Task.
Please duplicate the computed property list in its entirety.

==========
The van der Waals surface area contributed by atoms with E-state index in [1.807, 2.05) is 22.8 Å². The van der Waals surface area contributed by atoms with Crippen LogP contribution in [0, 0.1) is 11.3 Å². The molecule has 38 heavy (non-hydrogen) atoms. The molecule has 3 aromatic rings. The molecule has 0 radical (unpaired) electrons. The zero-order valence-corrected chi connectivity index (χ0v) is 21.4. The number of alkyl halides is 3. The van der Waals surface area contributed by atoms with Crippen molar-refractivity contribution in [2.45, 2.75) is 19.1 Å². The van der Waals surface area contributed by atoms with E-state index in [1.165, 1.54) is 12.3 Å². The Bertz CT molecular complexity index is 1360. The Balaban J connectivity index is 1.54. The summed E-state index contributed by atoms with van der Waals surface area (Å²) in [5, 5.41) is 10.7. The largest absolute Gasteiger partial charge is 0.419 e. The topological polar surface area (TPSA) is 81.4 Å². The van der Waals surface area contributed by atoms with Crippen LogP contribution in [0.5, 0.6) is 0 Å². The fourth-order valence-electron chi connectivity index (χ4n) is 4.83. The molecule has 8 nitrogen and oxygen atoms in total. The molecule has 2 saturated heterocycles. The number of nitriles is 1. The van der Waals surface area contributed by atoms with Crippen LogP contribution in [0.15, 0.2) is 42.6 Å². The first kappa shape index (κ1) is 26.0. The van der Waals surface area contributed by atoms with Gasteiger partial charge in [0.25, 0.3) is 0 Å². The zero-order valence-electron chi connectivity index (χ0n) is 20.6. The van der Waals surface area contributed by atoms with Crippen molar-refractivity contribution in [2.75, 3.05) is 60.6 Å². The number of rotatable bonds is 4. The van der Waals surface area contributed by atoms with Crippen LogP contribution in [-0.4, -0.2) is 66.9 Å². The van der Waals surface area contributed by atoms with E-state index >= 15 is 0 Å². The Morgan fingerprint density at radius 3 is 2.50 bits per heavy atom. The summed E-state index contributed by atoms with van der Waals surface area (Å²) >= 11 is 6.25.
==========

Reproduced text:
The van der Waals surface area contributed by atoms with E-state index in [1.807, 2.05) is 22.8 Å². The van der Waals surface area contributed by atoms with Crippen LogP contribution in [0, 0.1) is 11.3 Å². The molecule has 38 heavy (non-hydrogen) atoms. The molecule has 3 aromatic rings. The molecule has 0 radical (unpaired) electrons. The zero-order valence-corrected chi connectivity index (χ0v) is 21.4. The number of alkyl halides is 3. The van der Waals surface area contributed by atoms with Crippen molar-refractivity contribution in [2.45, 2.75) is 19.1 Å². The van der Waals surface area contributed by atoms with E-state index in [1.165, 1.54) is 12.3 Å². The Bertz CT molecular complexity index is 1360. The Balaban J connectivity index is 1.54. The summed E-state index contributed by atoms with van der Waals surface area (Å²) in [5, 5.41) is 10.7. The largest absolute Gasteiger partial charge is 0.419 e. The topological polar surface area (TPSA) is 81.4 Å². The van der Waals surface area contributed by atoms with Crippen LogP contribution in [0.5, 0.6) is 0 Å². The fourth-order valence-electron chi connectivity index (χ4n) is 4.83. The molecule has 8 nitrogen and oxygen atoms in total. The molecule has 2 saturated heterocycles. The number of nitriles is 1. The van der Waals surface area contributed by atoms with Crippen LogP contribution in [0.15, 0.2) is 42.6 Å². The first kappa shape index (κ1) is 26.0. The van der Waals surface area contributed by atoms with Gasteiger partial charge in [0.25, 0.3) is 0 Å². The zero-order valence-electron chi connectivity index (χ0n) is 20.6. The van der Waals surface area contributed by atoms with Crippen molar-refractivity contribution in [2.75, 3.05) is 60.6 Å². The number of rotatable bonds is 4. The van der Waals surface area contributed by atoms with Crippen LogP contribution in [-0.4, -0.2) is 66.9 Å². The van der Waals surface area contributed by atoms with E-state index >= 15 is 0 Å². The Morgan fingerprint density at radius 3 is 2.50 bits per heavy atom. The summed E-state index contributed by atoms with van der Waals surface area (Å²) >= 11 is 6.25.